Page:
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As fun an exciting as starting a new business is, it's also one of the most nerve-wracking experiences you will ever have. It's little wonder that so many businesses fail for lack of adequate funding. Needless to say, with more money and the proper use of credit, more businesses would, no doubt, survive. And even when you are able to secure credit for your business, how do you build it and make it grow with your business?
This article will give you some steps to follow with that goal in mind.
1) Know your numbers. After your business has been established, one of the most important things that you could do is to ensure that the name of your business as well as your Employer Identification Number is listed with Dun & Bradstreet. This organization will create a profile for you and issue you an identifying number, called a Data Universal Numbering System (DUNS). You receive one number for every physical address that your business occupies. The benefit of this is that banks and other lending organizations will check this to determine your credit worthiness.
2) Open utility accounts. If you are starting a business, chances are good that you will have to have utilities--electricity, water, telephone--anyway, so why not make them count towards your credit? In and of itself, this won't help much, but the receipts that you receive when you pay them on time are a big step towards showing other possible credit sources that you handle credit wisely.
3) Build supplier credit. Another excellent way to build business credit is by way of the purchases you make with your suppliers. Not only is this type of trade credit easy to get, but it's a big help towards getting started as well. For example, if you are in the printing business, why not buy your ink, paper, machinery etc., on credit? Even if you have the cash to pay for it immediately, buying on credit from your suppliers will build a credit history very quickly and easily.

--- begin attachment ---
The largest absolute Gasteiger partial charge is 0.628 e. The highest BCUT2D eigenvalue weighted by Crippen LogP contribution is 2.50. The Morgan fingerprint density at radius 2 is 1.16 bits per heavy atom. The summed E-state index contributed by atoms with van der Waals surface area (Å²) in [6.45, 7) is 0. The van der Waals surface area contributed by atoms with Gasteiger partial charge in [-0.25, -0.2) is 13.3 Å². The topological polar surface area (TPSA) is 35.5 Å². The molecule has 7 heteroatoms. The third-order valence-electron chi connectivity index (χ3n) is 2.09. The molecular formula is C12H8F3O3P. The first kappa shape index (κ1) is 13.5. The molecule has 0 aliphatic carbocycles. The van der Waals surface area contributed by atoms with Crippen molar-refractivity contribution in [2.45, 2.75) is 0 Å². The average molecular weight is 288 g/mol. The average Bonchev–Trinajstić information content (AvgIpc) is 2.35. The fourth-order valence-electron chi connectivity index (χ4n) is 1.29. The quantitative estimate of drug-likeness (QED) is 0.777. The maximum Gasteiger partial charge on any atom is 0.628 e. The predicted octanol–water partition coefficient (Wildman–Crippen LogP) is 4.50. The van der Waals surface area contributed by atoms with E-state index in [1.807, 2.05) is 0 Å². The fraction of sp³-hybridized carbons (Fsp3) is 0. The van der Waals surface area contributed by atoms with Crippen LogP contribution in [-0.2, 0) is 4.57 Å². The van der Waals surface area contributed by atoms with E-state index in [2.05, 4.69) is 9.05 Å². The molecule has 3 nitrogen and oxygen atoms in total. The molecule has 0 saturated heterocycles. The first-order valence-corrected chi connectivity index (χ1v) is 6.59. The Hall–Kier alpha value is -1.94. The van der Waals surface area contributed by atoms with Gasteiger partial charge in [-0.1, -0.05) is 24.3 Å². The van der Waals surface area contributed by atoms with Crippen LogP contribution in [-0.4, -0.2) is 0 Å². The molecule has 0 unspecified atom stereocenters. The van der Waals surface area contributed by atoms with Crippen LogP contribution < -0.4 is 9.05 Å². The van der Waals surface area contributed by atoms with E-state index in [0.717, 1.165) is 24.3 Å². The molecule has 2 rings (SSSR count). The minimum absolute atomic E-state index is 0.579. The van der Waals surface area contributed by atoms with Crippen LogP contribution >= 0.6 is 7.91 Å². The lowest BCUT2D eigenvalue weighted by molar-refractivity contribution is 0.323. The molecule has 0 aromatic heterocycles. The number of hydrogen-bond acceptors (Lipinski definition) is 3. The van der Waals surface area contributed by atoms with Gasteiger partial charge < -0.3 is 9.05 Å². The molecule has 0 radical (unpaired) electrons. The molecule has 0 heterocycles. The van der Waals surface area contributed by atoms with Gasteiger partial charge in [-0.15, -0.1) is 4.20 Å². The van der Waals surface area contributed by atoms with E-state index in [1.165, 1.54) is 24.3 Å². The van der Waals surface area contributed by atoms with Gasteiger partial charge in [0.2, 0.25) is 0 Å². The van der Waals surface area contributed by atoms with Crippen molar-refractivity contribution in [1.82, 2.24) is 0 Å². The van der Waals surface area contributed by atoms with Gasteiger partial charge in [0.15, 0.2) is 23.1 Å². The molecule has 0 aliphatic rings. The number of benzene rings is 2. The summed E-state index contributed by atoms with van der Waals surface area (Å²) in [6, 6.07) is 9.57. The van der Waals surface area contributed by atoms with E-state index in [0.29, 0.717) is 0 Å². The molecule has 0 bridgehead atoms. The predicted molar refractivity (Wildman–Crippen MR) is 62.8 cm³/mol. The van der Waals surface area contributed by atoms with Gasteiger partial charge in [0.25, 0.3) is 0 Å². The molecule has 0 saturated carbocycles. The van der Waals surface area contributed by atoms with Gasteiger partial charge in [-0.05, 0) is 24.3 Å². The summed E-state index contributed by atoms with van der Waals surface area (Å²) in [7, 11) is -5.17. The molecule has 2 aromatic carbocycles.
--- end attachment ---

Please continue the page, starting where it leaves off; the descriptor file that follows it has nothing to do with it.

There are many companies that make a great deal of their business from other businesses. These include companies such as Home Depot, Office Max, and others that offer credit terms that will often beat banks. It's easy to get 30- or 60-day payment terms from these, as well as discounts for early payments.
4) Borrow from the bank. There is no better way to get a bank's endorsement of your creditworthiness than to get a good referral from them. A good way to do this quickly and easily is to apply for and receive a bank credit card. At first you will need to do this based on your personal credit, but to quickly establish a history of prompt payments will lead them to be happy to issue you a business credit card.
5) Pay on time or early. By paying what you owe on time or early shows that you are serious about establishing good credit and that you are responsible for handling credit when you have it.
6) Keep an eye on your profile. Mistakes happen, even to credit reporting agencies. Unfortunately, if you don't watch their reports, you could fall victim to mistakes, and even worse, identity theft. You should check your credit every year, as well as 30 days before you apply for credit to make sure everything is in order. And if you find an inaccuracy of any type, make sure it is corrected.
7) Revisit terms and guarantees. After your business has been established, you might want to check the terms and guarantees on credit cards and lines of business credit that were placed on your obligations to clear them of any ties to your personal credit. Releasing these ties will give you better rates when applying for bank loans.
Make no mistake about it, business credit can be the key to success or failure of your enterprise. The misuse of credit can destroy you, but establishing it at the earliest and protecting it throughout your business history can be an important key towards making your business thrive.